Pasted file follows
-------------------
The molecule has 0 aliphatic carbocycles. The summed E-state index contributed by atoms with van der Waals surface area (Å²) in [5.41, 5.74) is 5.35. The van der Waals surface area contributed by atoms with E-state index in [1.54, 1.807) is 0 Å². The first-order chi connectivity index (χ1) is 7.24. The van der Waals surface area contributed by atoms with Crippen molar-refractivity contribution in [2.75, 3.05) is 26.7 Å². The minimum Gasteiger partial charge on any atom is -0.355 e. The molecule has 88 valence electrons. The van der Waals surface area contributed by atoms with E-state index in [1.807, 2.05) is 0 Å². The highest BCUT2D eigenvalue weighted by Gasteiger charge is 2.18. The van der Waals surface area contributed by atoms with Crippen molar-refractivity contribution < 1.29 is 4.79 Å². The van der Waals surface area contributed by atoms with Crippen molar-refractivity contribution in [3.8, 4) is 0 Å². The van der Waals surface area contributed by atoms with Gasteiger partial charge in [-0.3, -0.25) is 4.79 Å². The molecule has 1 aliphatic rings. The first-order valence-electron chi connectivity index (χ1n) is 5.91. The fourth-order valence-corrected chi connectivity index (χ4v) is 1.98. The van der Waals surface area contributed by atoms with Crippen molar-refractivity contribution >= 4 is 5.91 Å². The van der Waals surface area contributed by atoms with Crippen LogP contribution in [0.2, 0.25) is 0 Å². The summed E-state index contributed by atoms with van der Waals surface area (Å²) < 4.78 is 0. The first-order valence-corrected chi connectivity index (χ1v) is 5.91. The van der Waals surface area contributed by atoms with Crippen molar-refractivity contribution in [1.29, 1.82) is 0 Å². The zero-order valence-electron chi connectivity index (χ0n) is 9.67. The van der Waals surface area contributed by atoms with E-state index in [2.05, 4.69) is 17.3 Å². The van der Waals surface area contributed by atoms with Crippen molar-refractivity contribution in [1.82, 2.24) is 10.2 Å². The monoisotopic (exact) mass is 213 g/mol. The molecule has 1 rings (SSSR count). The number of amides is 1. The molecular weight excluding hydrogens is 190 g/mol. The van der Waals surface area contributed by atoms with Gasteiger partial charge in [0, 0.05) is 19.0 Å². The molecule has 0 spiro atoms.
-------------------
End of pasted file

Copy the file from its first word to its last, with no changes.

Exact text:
The molecule has 0 aliphatic carbocycles. The summed E-state index contributed by atoms with van der Waals surface area (Å²) in [5.41, 5.74) is 5.35. The van der Waals surface area contributed by atoms with E-state index in [1.54, 1.807) is 0 Å². The first-order chi connectivity index (χ1) is 7.24. The van der Waals surface area contributed by atoms with Crippen molar-refractivity contribution in [2.75, 3.05) is 26.7 Å². The minimum Gasteiger partial charge on any atom is -0.355 e. The molecule has 88 valence electrons. The van der Waals surface area contributed by atoms with E-state index in [1.807, 2.05) is 0 Å². The highest BCUT2D eigenvalue weighted by Gasteiger charge is 2.18. The van der Waals surface area contributed by atoms with Crippen molar-refractivity contribution < 1.29 is 4.79 Å². The van der Waals surface area contributed by atoms with Crippen molar-refractivity contribution in [3.8, 4) is 0 Å². The van der Waals surface area contributed by atoms with Gasteiger partial charge in [-0.3, -0.25) is 4.79 Å². The molecule has 1 aliphatic rings. The first-order valence-electron chi connectivity index (χ1n) is 5.91. The fourth-order valence-corrected chi connectivity index (χ4v) is 1.98. The van der Waals surface area contributed by atoms with Crippen molar-refractivity contribution >= 4 is 5.91 Å². The van der Waals surface area contributed by atoms with Crippen LogP contribution in [0.2, 0.25) is 0 Å². The summed E-state index contributed by atoms with van der Waals surface area (Å²) < 4.78 is 0. The first-order valence-corrected chi connectivity index (χ1v) is 5.91. The van der Waals surface area contributed by atoms with Crippen molar-refractivity contribution in [1.29, 1.82) is 0 Å². The zero-order valence-electron chi connectivity index (χ0n) is 9.67. The van der Waals surface area contributed by atoms with E-state index in [2.05, 4.69) is 17.3 Å². The van der Waals surface area contributed by atoms with Crippen molar-refractivity contribution in [1.82, 2.24) is 10.2 Å². The monoisotopic (exact) mass is 213 g/mol. The molecule has 1 rings (SSSR count). The number of amides is 1. The molecular weight excluding hydrogens is 190 g/mol. The van der Waals surface area contributed by atoms with Gasteiger partial charge in [0, 0.05) is 19.0 Å². The molecule has 0 spiro atoms.